ERIC Number: ED247170
Record Type: RIE
Publication Date: 1984-Jun
Reference Count: 0
What Are American Youth Thinking? An Examination of Political and Social Attitudes of American Youth in the Eighties.
Hepburn, Mary A.
This examination of political and social attitudes of American youth in the 1980's begins with a comparison of the youth of the 1960's with the youth of the 1970's. Results from four major studies are presented and a composite picture of youth in the eighties is presented. Findings show that the personal and professional values of American students today appear to be an intensification of many of the commitments which developed in the seventies toward good jobs, marriage and the family, and general personal fulfillment. The social and economic inequities which were at the core of the concerns of the sixties do not greatly interest the youth of the eighties. However, major contradictions are evident, presenting a disjointed picture of attitude dualities. For example, while there appears to be more conservativism, patriotism, and pride in the country, apathy, cynicism, and lack of involvement also exist. Moreover, while there is widespread agreement that international war/nuclear disaster is the major problem on the minds of youth today, very few have in any way acted on these fears. Four tables present study results showing: (1) ratings of various life goals considered "very important," (2) student political attitudes based on a 1980 survey, (3) college student attitudes toward world issues, and (4) American teenagers' perceptions of freedom in the world. The document concludes with possible explanations for the duality of attitudes found among today's youth. (LH)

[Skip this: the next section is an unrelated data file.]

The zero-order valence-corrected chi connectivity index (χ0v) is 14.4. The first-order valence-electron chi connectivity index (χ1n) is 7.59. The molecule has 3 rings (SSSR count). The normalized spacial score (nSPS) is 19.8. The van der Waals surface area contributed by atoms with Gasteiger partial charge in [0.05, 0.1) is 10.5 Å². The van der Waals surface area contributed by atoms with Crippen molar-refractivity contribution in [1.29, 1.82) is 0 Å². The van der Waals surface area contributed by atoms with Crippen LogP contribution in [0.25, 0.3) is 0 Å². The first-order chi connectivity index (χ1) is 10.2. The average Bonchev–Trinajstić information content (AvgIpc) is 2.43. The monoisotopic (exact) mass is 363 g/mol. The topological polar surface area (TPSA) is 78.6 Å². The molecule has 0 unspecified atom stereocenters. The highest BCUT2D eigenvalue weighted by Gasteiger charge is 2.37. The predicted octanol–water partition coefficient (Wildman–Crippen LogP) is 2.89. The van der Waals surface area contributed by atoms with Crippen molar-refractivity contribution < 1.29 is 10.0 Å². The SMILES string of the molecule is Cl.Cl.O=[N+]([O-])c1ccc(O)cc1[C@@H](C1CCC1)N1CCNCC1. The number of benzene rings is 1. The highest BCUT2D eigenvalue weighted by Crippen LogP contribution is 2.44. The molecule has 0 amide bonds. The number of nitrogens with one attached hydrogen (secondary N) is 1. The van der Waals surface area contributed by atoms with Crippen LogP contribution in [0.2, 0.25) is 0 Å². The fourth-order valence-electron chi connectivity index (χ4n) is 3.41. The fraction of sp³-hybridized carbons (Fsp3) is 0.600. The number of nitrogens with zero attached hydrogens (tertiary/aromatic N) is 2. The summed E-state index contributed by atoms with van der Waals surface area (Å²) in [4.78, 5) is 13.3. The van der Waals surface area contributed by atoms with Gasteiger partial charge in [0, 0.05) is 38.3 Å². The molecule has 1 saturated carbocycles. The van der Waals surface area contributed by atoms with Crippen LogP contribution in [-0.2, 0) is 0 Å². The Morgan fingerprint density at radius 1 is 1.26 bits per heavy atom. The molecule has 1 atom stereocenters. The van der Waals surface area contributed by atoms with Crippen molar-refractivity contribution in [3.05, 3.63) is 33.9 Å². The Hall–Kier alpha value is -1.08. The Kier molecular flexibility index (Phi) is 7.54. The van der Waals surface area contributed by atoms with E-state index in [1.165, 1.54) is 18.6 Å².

Publication Type: Opinion Papers; Speeches/Meeting Papers; Information Analyses
Education Level: N/A
Authoring Institution: N/A
Note: Paper presented at the Joint Meeting of the Social Science Education Consortium and the Bundeszentrale fur politische Bildung (Irsee, Bavaria, West Germany, June 18-22, 1984).